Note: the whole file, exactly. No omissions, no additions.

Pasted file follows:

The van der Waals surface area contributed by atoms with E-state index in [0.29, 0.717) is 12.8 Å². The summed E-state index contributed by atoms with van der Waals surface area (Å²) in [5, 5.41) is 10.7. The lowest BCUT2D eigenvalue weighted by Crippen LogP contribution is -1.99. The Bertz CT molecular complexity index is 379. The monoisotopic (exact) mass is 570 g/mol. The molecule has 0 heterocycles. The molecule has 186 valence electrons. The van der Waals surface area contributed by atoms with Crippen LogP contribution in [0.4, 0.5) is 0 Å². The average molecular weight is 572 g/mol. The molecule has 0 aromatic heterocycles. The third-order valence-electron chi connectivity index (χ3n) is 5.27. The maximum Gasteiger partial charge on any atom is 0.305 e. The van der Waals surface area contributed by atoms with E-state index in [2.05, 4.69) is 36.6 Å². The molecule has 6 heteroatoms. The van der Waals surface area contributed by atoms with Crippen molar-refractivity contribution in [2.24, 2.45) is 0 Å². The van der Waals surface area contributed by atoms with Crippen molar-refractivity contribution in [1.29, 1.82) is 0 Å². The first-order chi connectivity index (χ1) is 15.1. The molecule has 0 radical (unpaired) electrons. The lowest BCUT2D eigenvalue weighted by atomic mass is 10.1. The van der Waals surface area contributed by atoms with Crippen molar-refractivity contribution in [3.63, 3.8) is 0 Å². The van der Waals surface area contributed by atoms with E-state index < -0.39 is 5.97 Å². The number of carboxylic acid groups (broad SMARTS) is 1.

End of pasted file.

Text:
The van der Waals surface area contributed by atoms with E-state index in [0.29, 0.717) is 12.8 Å². The summed E-state index contributed by atoms with van der Waals surface area (Å²) in [5, 5.41) is 10.7. The lowest BCUT2D eigenvalue weighted by Crippen LogP contribution is -1.99. The Bertz CT molecular complexity index is 379. The monoisotopic (exact) mass is 570 g/mol. The molecule has 0 heterocycles. The molecule has 186 valence electrons. The van der Waals surface area contributed by atoms with Crippen LogP contribution in [0.4, 0.5) is 0 Å². The average molecular weight is 572 g/mol. The molecule has 0 aromatic heterocycles. The third-order valence-electron chi connectivity index (χ3n) is 5.27. The maximum Gasteiger partial charge on any atom is 0.305 e. The van der Waals surface area contributed by atoms with E-state index in [2.05, 4.69) is 36.6 Å². The molecule has 6 heteroatoms. The van der Waals surface area contributed by atoms with Crippen molar-refractivity contribution in [2.24, 2.45) is 0 Å². The van der Waals surface area contributed by atoms with Crippen molar-refractivity contribution in [1.29, 1.82) is 0 Å². The first-order chi connectivity index (χ1) is 15.1. The molecule has 0 radical (unpaired) electrons. The lowest BCUT2D eigenvalue weighted by atomic mass is 10.1. The van der Waals surface area contributed by atoms with Crippen molar-refractivity contribution in [3.63, 3.8) is 0 Å². The van der Waals surface area contributed by atoms with E-state index < -0.39 is 5.97 Å². The number of carboxylic acid groups (broad SMARTS) is 1.